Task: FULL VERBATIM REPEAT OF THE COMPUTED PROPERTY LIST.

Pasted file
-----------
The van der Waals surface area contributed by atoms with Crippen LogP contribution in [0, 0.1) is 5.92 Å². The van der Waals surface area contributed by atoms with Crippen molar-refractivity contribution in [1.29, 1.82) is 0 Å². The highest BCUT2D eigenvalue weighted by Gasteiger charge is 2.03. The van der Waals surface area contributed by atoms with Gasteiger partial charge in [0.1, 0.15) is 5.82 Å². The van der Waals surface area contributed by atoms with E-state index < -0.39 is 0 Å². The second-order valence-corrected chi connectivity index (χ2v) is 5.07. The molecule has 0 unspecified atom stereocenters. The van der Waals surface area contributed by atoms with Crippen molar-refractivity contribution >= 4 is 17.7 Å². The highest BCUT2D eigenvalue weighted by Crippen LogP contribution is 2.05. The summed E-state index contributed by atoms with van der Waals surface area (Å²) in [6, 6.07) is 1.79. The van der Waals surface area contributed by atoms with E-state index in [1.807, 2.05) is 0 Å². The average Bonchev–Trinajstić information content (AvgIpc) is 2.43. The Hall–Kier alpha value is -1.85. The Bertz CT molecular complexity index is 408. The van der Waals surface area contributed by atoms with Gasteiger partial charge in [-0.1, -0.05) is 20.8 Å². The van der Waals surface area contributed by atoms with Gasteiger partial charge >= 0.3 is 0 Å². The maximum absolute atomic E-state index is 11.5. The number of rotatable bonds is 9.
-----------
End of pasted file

The van der Waals surface area contributed by atoms with Crippen LogP contribution in [0, 0.1) is 5.92 Å². The van der Waals surface area contributed by atoms with Crippen molar-refractivity contribution in [1.29, 1.82) is 0 Å². The highest BCUT2D eigenvalue weighted by Gasteiger charge is 2.03. The van der Waals surface area contributed by atoms with Gasteiger partial charge in [0.1, 0.15) is 5.82 Å². The van der Waals surface area contributed by atoms with E-state index < -0.39 is 0 Å². The second-order valence-corrected chi connectivity index (χ2v) is 5.07. The molecule has 0 unspecified atom stereocenters. The van der Waals surface area contributed by atoms with Crippen molar-refractivity contribution >= 4 is 17.7 Å². The highest BCUT2D eigenvalue weighted by Crippen LogP contribution is 2.05. The summed E-state index contributed by atoms with van der Waals surface area (Å²) in [6, 6.07) is 1.79. The van der Waals surface area contributed by atoms with E-state index in [1.807, 2.05) is 0 Å². The average Bonchev–Trinajstić information content (AvgIpc) is 2.43. The Hall–Kier alpha value is -1.85. The Bertz CT molecular complexity index is 408. The van der Waals surface area contributed by atoms with Gasteiger partial charge in [-0.1, -0.05) is 20.8 Å². The van der Waals surface area contributed by atoms with Gasteiger partial charge >= 0.3 is 0 Å². The maximum absolute atomic E-state index is 11.5. The number of rotatable bonds is 9.